Posted on Thu, Jan. 06, 2005

Soil hazard at Richmond site
By Rebecca Rosen Lum


RICHMOND - A state Department of Toxic Substances Control study released this week shows that 4,000 cubic yards of marsh mud piled on the Campus Bay development site should be reclassified as hazardous waste and hauled away to a toxics landfill.

Rather than export it, the developers had dumped the muck alongside a 325,000-cubic-yard mountain of treated soil. The plan was to cap it then build a 1,300-unit housing complex on the property.

The mud, culled from Stege Marsh in October, is contaminated with high concentrations of arsenic, lead, copper and mercury, according to state tests.

But the results do not mean contaminated soils extend throughout the marsh acreage, said Barbara Cook, chief of the Northern California coastal cleanup operation branch for the DTSC.

"We looked at the data, and the 4,000 yards were excavated where the highest concentrations were located," she said. "We see a very big difference between the different areas of the marsh."

In a prepared statement, developer Simeon Cherokee's public relations firm, Singer and Associates, said Simeon has always complied with all state regulations and will continue to do so.

The firm's statement noted the company has no plans to develop in the marsh and that the DTSC report said the discovery of toxic mud does not present a new risk since no dust is rising from the still-wet material.

For decades, Stauffer Chemical produced pesticides and sulfuric acid here before being bought by Zeneca, which sold off the agricultural products division and the property.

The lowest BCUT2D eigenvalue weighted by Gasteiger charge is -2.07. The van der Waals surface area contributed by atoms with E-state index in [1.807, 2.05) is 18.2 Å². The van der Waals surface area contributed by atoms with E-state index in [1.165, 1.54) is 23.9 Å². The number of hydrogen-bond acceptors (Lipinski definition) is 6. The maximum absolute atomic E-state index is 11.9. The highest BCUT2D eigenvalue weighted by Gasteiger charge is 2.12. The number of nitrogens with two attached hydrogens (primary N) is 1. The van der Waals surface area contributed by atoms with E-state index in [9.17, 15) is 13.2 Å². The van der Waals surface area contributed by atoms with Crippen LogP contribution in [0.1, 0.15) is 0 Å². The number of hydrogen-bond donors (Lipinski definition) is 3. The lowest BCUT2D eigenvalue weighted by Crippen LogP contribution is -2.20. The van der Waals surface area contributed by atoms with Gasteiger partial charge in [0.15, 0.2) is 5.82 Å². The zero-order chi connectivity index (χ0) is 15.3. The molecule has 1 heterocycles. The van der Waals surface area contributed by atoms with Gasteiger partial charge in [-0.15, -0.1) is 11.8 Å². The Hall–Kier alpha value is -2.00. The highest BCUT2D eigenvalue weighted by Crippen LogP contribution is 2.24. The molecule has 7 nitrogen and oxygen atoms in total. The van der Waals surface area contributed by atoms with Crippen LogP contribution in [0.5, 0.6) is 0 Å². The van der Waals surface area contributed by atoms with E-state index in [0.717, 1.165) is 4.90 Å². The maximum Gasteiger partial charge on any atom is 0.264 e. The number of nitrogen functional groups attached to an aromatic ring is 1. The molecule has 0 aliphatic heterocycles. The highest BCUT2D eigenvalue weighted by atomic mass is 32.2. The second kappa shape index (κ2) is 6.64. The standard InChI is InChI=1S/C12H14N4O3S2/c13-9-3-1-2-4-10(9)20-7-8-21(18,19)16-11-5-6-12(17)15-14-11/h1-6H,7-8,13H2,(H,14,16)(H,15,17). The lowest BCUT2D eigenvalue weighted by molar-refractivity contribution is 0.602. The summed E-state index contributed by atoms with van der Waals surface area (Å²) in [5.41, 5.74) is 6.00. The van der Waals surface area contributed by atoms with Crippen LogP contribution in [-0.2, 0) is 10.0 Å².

Zeneca spent $20 million to remediate the toxin-laced soil to a commercial/industrial standard required by the state Regional Water Quality Control Board.

Cherokee Simeon's cleanup firm, Levine Fricke, had tested the marsh mud in September for the presence of eight metals and referred to past tests in its own report.

Critics of the development clamored for an independent assessment to probe for the presence of other toxins.

The state's report confirms the fears of those who own or work in businesses downwind from the 80-acre expanse.

"This is the conclusion we've been expecting all along," said Sherry Padgett, the chief financial officer of Kray Cabling, Inc., one of several neighboring businesses. "We have to have (the contaminated soil) taken to a place where it will do less harm."

Levine Fricke's findings had characterized sediments in the soil as nonhazardous.

The state Regional Water Quality Control Board, which once had authority over the entire cleanup effort, had given its blessing to the Levine Fricke's marsh mud test results. That agency still oversees the marsh remediation.

The state toxics control department, which has assumed oversight of the dry land clean-up, could not conduct its own tests of the marsh mud until it was moved to the uplands.

"Was I surprised at the results? Not at all," said Wendel Brunner, chief of the county's health services. "What it does show is that the DTSC is doing its job."

The developer has already treated more than 300,000 cubic yards of soil contaminated with pyrite cinders, a byproduct of sulfuric acid production, by mixing it with neutralizing lime, and leaving it on site.

That is the current way to handle such problems, said environmental engineer Jim Levine, who founded Levine Fricke.

"Hauling it off would have meant running 10,000 trucks through Richmond, and I can't see how that's a good idea," he said.

"The major problem has been solved," he said. "I don't think people have really reflected on that."

In coming weeks, state toxics control officials will re-examine what has been done on the property and what remains, Cook said.

"We have to go back and look at (the cleanup method) with the change in land use in mind," she said. "The department needs to get our arms around all that information and figure out where we need to go."

Reach Rebecca Rosen Lum 510-262-2713 or